Frequently Asked Questions

Does a Clinical Psychologist prescribe medications?

Clinical Psychologists provide medication-free treatment.  This is because research shows that in general, medication alone does not solve the problem.  It simply reduces some of the symptoms.  However, at times a person’s distress may be so high that medication can be useful temporarily.  In this case it may be useful to see a GP or Psychiatrist to receive appropriate medication to compliment your therapy.  We will discuss this in your session. 

In addition, many clients may have been on medication for a while before they commence therapy.  This is not a problem as our therapeutic styles compliment any form of pharmaceutical intervention provided by your doctor.

Why see a Clinical Psychologist?

Clinical Psychologists provide professional services relating to the diagnosis, assessment, evaluation, treatment and prevention of psychological, emotional, psycho-physiological and behavioural disorders across the lifespan.

Our members are required to work in the approved area of practice with the Psychology Board of Australia. This means they have the qualifications and expertise to assist with the widest range of psychological issues, from day to day worries and concerns to serious clinical conditions.

Confidentiality 

A code of professional conduct for Clinical Psychologists is set by the College of Clinical Psychologists of the Australian Psychological Society, of which we are a member.  According to these guidelines, all sessions are in the strictest confidence.  In addition, if for any reason you may have to be contacted at your work or home, only a name and phone number will be left and you will be asked to return our call at your convenience.  This means that family and work colleagues will not know you are seeing a Clinical Psychologist unless you choose to tell them.  Details of your therapy will only be discussed with your referring Psychiatrist, GP or other referring body (such as WorkCover).  The purpose of these discussions is to ensure that you are provided the best treatment.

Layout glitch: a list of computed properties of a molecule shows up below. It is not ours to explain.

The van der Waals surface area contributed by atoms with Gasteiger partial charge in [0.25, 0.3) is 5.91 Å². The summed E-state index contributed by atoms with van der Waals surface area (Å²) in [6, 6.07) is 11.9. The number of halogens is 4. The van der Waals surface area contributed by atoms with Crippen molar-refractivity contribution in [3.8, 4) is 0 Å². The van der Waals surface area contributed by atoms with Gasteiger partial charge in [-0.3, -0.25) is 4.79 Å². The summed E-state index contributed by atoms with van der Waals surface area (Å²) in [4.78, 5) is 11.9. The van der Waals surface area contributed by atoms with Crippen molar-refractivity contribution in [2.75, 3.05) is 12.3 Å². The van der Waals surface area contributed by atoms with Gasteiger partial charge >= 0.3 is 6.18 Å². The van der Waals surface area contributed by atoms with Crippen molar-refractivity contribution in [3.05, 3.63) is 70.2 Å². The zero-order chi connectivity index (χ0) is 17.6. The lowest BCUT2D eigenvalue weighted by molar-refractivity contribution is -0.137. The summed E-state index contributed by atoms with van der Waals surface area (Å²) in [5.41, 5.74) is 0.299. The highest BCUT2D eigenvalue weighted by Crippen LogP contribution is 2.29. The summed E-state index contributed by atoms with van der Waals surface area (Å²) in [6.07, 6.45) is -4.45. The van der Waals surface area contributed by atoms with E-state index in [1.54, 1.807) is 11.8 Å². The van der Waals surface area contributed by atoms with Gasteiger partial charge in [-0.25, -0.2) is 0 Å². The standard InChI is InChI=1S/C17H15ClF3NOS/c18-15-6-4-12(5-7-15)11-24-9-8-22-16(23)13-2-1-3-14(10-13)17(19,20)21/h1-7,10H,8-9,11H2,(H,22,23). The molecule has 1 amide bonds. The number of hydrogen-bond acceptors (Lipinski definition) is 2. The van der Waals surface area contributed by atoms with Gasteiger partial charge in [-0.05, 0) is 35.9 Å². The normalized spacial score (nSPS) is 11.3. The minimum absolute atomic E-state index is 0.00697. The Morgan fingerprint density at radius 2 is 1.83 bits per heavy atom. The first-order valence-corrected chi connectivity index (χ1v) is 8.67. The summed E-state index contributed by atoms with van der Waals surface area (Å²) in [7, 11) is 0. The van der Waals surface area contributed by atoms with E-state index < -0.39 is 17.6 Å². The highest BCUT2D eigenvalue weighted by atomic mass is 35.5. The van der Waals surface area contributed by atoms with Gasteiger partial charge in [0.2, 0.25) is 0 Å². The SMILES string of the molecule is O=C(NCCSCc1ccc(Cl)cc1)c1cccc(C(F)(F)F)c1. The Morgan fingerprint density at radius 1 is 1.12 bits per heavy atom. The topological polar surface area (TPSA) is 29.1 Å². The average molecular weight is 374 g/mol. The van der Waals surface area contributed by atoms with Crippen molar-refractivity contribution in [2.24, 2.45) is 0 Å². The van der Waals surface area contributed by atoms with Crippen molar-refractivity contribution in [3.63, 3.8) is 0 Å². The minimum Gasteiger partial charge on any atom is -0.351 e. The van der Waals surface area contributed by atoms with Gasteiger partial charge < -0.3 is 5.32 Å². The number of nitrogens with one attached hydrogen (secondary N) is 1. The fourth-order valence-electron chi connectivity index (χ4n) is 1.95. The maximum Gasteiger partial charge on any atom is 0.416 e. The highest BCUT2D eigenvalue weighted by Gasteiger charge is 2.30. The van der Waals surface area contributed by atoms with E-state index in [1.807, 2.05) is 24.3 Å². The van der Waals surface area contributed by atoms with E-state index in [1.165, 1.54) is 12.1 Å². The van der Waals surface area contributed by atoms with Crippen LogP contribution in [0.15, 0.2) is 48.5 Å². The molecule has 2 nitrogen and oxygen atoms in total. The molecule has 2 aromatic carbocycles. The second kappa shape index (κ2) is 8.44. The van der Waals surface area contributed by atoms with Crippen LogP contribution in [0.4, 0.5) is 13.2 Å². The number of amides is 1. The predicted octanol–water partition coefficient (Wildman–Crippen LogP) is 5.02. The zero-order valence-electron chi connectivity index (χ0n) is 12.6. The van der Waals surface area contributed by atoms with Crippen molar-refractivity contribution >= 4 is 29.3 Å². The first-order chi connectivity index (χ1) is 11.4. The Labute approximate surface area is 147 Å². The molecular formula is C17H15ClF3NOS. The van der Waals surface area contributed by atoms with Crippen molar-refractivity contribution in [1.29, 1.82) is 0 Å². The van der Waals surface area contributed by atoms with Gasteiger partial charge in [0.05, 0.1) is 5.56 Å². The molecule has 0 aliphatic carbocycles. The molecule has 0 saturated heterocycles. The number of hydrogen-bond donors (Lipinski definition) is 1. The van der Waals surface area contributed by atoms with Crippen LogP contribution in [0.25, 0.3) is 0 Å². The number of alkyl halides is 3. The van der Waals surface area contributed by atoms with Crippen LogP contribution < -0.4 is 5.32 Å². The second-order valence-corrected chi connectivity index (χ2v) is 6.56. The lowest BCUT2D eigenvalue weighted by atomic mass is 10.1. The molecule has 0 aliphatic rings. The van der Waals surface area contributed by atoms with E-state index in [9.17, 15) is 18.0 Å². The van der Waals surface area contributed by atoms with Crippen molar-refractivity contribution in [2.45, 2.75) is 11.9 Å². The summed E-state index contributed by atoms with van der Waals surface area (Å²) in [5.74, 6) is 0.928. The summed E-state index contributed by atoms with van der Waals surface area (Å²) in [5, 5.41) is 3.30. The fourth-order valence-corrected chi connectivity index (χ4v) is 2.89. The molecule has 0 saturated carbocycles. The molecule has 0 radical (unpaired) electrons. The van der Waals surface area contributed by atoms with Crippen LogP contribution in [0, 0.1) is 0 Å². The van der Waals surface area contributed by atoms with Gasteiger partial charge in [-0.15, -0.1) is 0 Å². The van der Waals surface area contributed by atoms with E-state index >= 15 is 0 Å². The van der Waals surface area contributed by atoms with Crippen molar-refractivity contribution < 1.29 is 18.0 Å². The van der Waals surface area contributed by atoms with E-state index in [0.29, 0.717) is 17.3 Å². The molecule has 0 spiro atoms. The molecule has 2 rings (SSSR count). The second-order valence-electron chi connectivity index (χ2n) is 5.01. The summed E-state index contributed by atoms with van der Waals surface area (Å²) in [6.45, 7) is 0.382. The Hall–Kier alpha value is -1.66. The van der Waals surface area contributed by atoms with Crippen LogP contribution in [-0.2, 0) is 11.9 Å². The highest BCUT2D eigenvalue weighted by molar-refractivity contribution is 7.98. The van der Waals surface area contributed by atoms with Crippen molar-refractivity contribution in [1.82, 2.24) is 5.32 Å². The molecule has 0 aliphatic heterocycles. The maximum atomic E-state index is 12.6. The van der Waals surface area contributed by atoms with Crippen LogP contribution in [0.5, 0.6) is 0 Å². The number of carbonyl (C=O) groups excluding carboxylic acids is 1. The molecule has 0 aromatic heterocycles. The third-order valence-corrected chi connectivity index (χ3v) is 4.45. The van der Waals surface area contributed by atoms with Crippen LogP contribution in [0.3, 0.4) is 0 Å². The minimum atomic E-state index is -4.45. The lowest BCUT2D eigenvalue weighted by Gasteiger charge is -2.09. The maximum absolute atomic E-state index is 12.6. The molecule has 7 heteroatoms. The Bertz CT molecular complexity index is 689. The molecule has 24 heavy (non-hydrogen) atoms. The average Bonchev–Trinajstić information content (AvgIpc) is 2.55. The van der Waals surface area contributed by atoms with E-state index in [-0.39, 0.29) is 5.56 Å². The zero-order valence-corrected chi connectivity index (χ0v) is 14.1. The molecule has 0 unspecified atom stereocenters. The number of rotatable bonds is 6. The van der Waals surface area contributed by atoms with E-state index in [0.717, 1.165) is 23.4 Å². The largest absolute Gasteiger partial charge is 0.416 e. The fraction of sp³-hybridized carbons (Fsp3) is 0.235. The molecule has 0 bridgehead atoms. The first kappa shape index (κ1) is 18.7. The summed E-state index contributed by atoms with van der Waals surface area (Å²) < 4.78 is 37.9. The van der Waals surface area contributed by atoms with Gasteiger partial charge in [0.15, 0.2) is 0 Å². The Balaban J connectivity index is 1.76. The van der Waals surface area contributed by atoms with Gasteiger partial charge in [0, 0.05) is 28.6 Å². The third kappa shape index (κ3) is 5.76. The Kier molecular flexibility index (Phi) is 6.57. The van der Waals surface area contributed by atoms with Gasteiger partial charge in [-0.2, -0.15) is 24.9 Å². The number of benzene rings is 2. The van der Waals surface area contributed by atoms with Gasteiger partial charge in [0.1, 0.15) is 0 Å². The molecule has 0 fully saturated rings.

Exception:    The only exception to this is if our files are subpoenaed to a court of law.  In this case we are required by law to provide the courts with documentation relevant to the court case. 

How long is a session, and how many sessions will I require?

Each Practitioner has their own requirements, however usually each session is approximately 50 minutes long.  Some clinicians request a longer session of 90 minutes for the first session, to allow for history taking, assessment, and initial design of a treatment plan with you.  They will let you know this when you make your first appointment. 

Can I get a Medicare rebate?

You may be eligible for a rebate for up to 10 Clinical Psychology sessions per year if you are referred by your Psychiatrist or your GP under a 'Mental Health Care Plan'.  If you claim this rebate, it is not possible to also claim a private health fund rebate. Check with your GP and/or health fund to determine your eligibility for rebates.

How do I claim a Medicare rebate?

  • You need a referral letter from your GP or Psychiatrist addressed to the Clinical Psychologist of your choice, in order to be able to claim this rebate.
  • Rebates are available for any diagnosable psychiatric illness such as depression, anxiety etc.
  • When you intend to make an appointment with your GP for a referral, doctors request that you book a double session in order for them to devise a Mental Health Plan.  

If my problem is not eligible for a Medicare rebate, can I get a rebate from my Health Insurance Company?

Rebates are available from all private health insurers.  The amount of rebate depends upon your level of cover.  We recommend you make enquiries directly with your health insurer. 

What problems do people seek help for?

People seek help from Clinical Psychologists for a wide-range of concerns, such as:

  • Depression
  • Stress
  • Low self esteem
  • Insomnia and sleep problems
  • Panic attacks
  • Obsessive-compulsive problems
  • Grief and loss
  • Marriage and relationship problems
  • Family problems
  • Sexuality
  • Substance and alcohol abuse
  • Self harm
  • Eating disorders